We’ve lived so long under the spell of hierarchy—from god-kings to feudal lords to party bosses—that only recently have we awakened to see not only that “regular” citizens have the capacity for self-governance, but that without their engagement our huge global crises cannot be addressed. The changes needed for human society simply to survive, let alone thrive, are so profound that the only way we will move toward them is if we ourselves, regular citizens, feel meaningful ownership of solutions through direct engagement. Our problems are too big, interrelated, and pervasive to yield to directives from on high.
—Frances Moore LappĂ©, excerpt from Time for Progressives to Grow Up

Sunday, June 13, 2010

Energy Use in the US & Global Agri-Food Systems: Implications for Sustainable Agriculture

from Culture Change. This is a must-read article. The author provides a breathtaking perspective on peak oil, and it's implications for food production and, I think, the survivability of the human race--all based on solid references.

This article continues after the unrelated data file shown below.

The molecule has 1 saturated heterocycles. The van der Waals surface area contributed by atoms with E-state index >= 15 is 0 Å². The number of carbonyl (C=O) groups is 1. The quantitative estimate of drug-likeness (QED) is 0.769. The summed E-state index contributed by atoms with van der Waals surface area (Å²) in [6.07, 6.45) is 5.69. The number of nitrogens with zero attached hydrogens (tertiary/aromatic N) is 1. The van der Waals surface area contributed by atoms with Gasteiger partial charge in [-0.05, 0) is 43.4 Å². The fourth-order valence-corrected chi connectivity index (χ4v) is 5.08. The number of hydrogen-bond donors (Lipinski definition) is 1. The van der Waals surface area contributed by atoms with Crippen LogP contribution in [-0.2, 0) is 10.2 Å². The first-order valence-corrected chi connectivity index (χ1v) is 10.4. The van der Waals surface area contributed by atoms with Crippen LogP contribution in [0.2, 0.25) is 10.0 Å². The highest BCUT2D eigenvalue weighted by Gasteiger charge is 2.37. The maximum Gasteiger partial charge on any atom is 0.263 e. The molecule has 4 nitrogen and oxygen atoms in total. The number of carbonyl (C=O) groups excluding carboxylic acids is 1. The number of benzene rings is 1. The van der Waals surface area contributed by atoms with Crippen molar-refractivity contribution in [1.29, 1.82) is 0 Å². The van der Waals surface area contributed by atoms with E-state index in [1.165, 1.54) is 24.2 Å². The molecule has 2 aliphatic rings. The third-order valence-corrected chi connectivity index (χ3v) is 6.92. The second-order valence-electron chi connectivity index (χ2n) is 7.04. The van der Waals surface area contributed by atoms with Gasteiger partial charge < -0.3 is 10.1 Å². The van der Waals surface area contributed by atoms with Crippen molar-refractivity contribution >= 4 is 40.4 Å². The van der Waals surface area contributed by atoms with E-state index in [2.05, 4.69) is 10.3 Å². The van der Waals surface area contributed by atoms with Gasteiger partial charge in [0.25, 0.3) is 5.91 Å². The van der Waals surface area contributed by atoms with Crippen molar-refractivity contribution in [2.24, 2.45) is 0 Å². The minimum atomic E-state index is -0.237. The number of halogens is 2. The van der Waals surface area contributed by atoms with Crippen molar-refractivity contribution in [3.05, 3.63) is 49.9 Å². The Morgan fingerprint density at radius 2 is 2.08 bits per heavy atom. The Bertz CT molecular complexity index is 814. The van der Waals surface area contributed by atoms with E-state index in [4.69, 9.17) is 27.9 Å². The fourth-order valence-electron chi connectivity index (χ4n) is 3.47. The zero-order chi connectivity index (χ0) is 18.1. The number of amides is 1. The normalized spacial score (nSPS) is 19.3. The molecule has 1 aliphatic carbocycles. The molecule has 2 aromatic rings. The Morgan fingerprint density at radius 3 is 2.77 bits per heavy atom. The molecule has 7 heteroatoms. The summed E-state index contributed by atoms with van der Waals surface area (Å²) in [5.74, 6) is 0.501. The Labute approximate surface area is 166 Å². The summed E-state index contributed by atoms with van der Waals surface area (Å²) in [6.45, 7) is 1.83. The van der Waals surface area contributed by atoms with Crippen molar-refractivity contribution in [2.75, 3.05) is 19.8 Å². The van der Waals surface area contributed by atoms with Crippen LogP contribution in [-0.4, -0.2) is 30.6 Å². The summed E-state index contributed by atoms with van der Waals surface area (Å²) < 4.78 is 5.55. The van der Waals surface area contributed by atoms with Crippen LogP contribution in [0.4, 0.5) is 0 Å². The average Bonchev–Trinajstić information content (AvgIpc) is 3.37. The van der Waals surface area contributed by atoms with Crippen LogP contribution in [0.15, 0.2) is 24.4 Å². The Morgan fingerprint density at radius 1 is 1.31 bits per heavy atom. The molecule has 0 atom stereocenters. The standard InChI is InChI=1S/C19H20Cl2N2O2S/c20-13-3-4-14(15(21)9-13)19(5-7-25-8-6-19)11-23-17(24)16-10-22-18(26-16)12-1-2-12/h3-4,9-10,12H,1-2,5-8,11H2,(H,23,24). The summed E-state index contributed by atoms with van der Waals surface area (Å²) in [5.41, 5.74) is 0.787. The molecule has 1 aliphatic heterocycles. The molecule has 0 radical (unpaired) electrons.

Although the knowledge needed to transition to localized, sustainable agriculture exists, the current structure of power relations and resource control in the United States prevents the widespread move away from fossil fuel based agriculture. Those in positions of power within the United States government and in agribusiness have no interest in altering a system from which they greatly benefit. Without a change in the status quo, however, small local and sustainable producers will have a difficult time competing against the fossil fuel subsidized overproduction of agribusiness which finds its way into our grocery stores. The adoption of sustainable agriculture can only be truly transformational if we broaden its scope to focus on the relationship between social, economic and ecological factors within the agri-food system.